Monday, January 30, 2017
Daily reading assignment: Genesis 16-19
Today’s Bible reading brings us not only to a crisis of faith in the lives of Abraham and Sarah, but also to a crossroads for humanity as we realize the failure of one man’s faith in God’s promises bears consequences that shadow the world in our day…twenty-three centuries after Abraham’s sojourn on this earth.
God chose Abraham, promising to bless him, make of his seed a “great nation”, and make him a blessing to “all families of the earth” (Genesis 12:2-3). Already “seventy and five years old” (12:4) and his wife Sarah beyond the childbearing years, Abraham believed God would fulfill His promises and Sarah would bear a son.
Years passed and Abraham’s longing for a son went unfulfilled. Abraham complained, “I go childless…to me thou hast given no seed” (15:2-3). God patiently assured him his posterity would be in number as the stars of heaven (15:5).
Genesis 16 introduces a crisis of faith for Abraham when we read, “Now Sarai Abram’s wife bare him no children” (16:1). 85 years old (16:16) and his wife 75 years old, Abraham’s faith waned and the complaints (the word “voice” in Genesis 16:2 indicates a constant complaining, like the bleating of sheep) and barrenness of his wife Sarah moved the man to make a faithless decision. Contrary to God’s will, Abraham turned his back on God’s promises and yielded to Sarah’s proposal that he have a son by her Egyptian servant Hagar (16:1-3).
Hagar conceived Ishmael (16:4); however, instead of joy, the conception and birth of Ishmael brought division and sorrow into Abraham’s home (16:4-10). Ishmael, the son of Abraham born of Hagar, is the father of the Arabic people who are the followers of Mohammad and Islam.
The character of Ishmael and his lineage is described as “a wild man [lit. “wild donkey”]; his hand will be against every man [i.e. a man of hostility], and every man’s hand against him; and he shall dwell in the presence of all his brethren” (Genesis 16:12). The perpetual turmoil afflicted on Israel and the world by Ishmael’s lineage has fulfilled this prophecy.
God renewed His covenant with Abraham in Genesis 17 and ten years later when Abraham was nearly 100 years old, God announced the impossible: His 90 year old Sarah “shall be a mother of nations” (17:15-17). Betraying his lack of faith, Abraham laughed, saying in his heart, “Shall a child be born unto him that is an hundred years old? and shall Sarah, that is ninety years old, bear?” (17:17)
Willing to content himself with less than God’s promise and best, Abraham suggested Ishmael would be his heir (17:18); however, God refused Ishmael. Comforting Abraham with the promise the son of Hagar would be father to a “great nation” (17:20), God renewed His covenant that Sarah would bear Abraham a son and his name would be Isaac (17:19).
Genesis 18 contains the fateful message from the LORD that the cities of Sodom and Gomorrah would be judged and destroyed for their wickedness (18:20-22). Knowing his nephew and Lot’s sons and daughters lived in Sodom; Abraham made intercession to the LORD that Sodom be spared if ten righteous people could be found living in the city (18:23-33).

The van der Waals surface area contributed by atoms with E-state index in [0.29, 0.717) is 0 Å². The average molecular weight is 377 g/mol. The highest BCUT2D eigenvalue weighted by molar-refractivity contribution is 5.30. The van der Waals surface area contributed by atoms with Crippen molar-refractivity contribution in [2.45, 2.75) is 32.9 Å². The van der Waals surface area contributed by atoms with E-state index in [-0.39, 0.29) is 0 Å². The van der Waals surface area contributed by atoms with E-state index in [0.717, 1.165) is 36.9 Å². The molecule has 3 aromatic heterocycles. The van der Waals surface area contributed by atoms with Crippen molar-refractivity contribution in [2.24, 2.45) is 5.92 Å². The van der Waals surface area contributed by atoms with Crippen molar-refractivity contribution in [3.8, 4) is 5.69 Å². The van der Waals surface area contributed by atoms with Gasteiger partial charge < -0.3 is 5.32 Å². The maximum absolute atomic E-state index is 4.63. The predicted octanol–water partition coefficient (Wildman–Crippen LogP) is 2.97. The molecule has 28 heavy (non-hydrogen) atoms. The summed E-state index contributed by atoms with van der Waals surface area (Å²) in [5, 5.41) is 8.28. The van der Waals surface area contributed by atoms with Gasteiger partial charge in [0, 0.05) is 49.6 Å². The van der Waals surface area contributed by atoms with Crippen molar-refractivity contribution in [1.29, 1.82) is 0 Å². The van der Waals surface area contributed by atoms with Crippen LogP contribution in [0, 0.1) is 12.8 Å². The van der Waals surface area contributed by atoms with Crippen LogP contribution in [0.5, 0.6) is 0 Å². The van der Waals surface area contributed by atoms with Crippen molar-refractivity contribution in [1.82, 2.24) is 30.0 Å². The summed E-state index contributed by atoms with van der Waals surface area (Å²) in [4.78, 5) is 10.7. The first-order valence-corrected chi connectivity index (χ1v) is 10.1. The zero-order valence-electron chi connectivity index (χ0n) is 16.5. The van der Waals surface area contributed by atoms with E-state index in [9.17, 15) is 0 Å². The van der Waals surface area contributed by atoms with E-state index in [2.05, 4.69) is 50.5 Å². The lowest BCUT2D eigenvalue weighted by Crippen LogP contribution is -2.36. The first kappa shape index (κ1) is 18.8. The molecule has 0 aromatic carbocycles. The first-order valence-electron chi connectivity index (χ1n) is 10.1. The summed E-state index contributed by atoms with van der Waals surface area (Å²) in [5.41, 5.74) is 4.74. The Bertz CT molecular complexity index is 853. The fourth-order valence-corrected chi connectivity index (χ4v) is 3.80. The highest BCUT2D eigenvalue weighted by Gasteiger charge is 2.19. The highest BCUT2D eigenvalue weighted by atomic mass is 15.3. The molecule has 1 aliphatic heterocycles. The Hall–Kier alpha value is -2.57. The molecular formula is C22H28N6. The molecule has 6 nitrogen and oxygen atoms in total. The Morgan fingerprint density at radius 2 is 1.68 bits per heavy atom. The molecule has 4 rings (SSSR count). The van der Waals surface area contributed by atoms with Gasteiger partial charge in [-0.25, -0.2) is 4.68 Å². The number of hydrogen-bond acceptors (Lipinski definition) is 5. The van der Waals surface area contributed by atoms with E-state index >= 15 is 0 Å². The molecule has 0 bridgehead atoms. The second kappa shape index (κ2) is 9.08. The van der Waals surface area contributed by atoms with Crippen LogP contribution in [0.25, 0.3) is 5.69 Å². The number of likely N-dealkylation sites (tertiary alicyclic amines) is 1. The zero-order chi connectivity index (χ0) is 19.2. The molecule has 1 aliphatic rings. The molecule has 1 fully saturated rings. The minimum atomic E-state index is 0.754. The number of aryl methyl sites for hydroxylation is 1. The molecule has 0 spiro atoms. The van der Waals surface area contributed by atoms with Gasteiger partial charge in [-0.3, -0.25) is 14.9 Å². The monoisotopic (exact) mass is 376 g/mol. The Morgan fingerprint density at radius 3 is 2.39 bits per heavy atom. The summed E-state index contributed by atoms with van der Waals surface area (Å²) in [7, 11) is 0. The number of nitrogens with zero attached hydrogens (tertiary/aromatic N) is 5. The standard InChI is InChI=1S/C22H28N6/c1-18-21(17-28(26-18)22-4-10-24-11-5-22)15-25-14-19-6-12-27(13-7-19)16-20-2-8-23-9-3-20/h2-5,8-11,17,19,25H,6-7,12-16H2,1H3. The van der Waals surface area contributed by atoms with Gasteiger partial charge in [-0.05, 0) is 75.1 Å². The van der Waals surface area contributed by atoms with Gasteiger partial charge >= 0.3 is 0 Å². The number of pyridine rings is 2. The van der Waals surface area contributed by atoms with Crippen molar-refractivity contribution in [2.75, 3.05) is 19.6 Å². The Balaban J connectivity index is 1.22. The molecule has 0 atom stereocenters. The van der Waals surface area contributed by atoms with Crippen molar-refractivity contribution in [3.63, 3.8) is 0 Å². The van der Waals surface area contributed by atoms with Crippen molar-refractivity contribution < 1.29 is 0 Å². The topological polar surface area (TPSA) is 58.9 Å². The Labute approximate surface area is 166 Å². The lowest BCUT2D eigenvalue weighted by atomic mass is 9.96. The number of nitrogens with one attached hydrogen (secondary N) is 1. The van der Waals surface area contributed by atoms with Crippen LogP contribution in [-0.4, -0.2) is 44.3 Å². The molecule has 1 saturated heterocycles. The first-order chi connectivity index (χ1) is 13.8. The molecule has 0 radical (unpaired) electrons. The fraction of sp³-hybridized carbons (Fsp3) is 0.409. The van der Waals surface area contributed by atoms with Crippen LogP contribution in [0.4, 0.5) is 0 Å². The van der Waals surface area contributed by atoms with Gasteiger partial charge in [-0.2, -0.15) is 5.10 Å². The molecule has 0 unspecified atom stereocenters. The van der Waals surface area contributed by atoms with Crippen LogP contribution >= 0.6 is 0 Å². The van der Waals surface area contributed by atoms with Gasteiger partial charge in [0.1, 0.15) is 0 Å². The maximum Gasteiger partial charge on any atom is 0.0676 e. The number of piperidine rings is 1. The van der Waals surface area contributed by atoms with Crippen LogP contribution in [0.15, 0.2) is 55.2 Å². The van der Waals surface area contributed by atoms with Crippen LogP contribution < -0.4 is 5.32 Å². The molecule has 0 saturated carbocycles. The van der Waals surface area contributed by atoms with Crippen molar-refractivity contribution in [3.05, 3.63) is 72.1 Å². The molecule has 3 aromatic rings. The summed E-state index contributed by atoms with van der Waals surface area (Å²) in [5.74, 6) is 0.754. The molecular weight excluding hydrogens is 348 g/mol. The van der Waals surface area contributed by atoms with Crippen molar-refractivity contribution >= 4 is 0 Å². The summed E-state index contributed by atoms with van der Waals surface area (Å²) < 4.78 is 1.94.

In Genesis 19, two angels appeared in the physical form of men and, entering Sodom, found Lot sitting “in the gate” (the place where city leaders transacted business and made judgments in disputes). Somehow realizing the visitors were not like the wicked of Sodom, Lot urged the men to find refuge in his home (19:2-3).
The wickedness and depravity of Sodom was on display that night when the homosexuals of the city encircled Lot’s home and demanded he turn his visitors out into the street to be assaulted (19:4-6). Lot pleaded with the sodomites, describing their lusts as wicked (19:7), he offered his daughters to satisfy their lusts (19:8-9). Finally, the angels saved Lot when they struck the sodomites with blindness (19:10-11).
Showing God’s grace, the angels urged Lot to flee the city with his family, warning him the LORD would destroy the city for its wickedness (19:12-13). Sadly, Lot’s married sons and daughters refused his plea to flee God’s judgment (19:14). Being warned to not look back, Lot, his wife, and two daughters were led out of the city (19:15-23). Adding sorrow to sorrow, Lot’s wife looked back and “became a pillar of salt” as God rained fire and brimstone upon Sodom and Gomorrah (19:24-29).
I close with a final observation: One would hope Lot’s straying from the LORD would end with the destruction of Sodom and Gomorrah; however, he became drunk with wine and his daughters committed incest with him (19:30-36). The eldest daughter conceived a son she named Moab, the father of the Moabites (19:37). The youngest daughter conceived a son she named Ammon, the father of the Ammonites. Both nations, the Moabites and Ammonites, would become a curse and perpetual trouble for the nation of Israel.
Copyright 2017 – Travis D. Smith